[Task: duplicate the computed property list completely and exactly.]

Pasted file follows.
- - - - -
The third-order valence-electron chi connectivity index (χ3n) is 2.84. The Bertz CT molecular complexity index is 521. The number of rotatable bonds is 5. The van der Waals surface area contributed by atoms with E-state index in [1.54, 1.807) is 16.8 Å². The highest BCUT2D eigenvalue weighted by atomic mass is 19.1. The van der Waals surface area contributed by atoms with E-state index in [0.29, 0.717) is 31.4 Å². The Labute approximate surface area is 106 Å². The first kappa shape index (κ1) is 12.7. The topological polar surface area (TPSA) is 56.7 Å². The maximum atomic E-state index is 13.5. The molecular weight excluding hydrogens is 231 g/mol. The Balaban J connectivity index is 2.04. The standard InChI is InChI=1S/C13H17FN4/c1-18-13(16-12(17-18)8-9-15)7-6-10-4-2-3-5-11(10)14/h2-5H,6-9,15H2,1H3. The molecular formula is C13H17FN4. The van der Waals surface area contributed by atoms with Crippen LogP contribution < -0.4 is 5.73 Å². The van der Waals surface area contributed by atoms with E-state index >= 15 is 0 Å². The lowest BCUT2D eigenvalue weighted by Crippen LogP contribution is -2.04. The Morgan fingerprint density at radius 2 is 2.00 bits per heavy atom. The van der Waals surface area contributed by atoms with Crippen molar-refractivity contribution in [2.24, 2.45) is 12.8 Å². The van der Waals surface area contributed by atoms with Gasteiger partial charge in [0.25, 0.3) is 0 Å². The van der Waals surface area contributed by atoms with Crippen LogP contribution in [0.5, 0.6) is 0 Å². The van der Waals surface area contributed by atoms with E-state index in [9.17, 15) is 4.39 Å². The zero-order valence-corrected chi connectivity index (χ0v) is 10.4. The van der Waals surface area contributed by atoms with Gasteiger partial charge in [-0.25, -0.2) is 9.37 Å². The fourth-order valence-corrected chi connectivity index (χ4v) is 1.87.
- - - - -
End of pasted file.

The third-order valence-electron chi connectivity index (χ3n) is 2.84. The Bertz CT molecular complexity index is 521. The number of rotatable bonds is 5. The van der Waals surface area contributed by atoms with E-state index in [1.54, 1.807) is 16.8 Å². The highest BCUT2D eigenvalue weighted by atomic mass is 19.1. The van der Waals surface area contributed by atoms with E-state index in [0.29, 0.717) is 31.4 Å². The Labute approximate surface area is 106 Å². The first kappa shape index (κ1) is 12.7. The topological polar surface area (TPSA) is 56.7 Å². The maximum atomic E-state index is 13.5. The molecular weight excluding hydrogens is 231 g/mol. The Balaban J connectivity index is 2.04. The standard InChI is InChI=1S/C13H17FN4/c1-18-13(16-12(17-18)8-9-15)7-6-10-4-2-3-5-11(10)14/h2-5H,6-9,15H2,1H3. The molecular formula is C13H17FN4. The van der Waals surface area contributed by atoms with Crippen LogP contribution < -0.4 is 5.73 Å². The van der Waals surface area contributed by atoms with E-state index >= 15 is 0 Å². The lowest BCUT2D eigenvalue weighted by Crippen LogP contribution is -2.04. The Morgan fingerprint density at radius 2 is 2.00 bits per heavy atom. The van der Waals surface area contributed by atoms with Crippen molar-refractivity contribution in [2.24, 2.45) is 12.8 Å². The van der Waals surface area contributed by atoms with Gasteiger partial charge in [0.25, 0.3) is 0 Å². The van der Waals surface area contributed by atoms with Crippen LogP contribution in [0.5, 0.6) is 0 Å². The van der Waals surface area contributed by atoms with E-state index in [9.17, 15) is 4.39 Å². The zero-order valence-corrected chi connectivity index (χ0v) is 10.4. The van der Waals surface area contributed by atoms with Gasteiger partial charge in [-0.25, -0.2) is 9.37 Å². The fourth-order valence-corrected chi connectivity index (χ4v) is 1.87.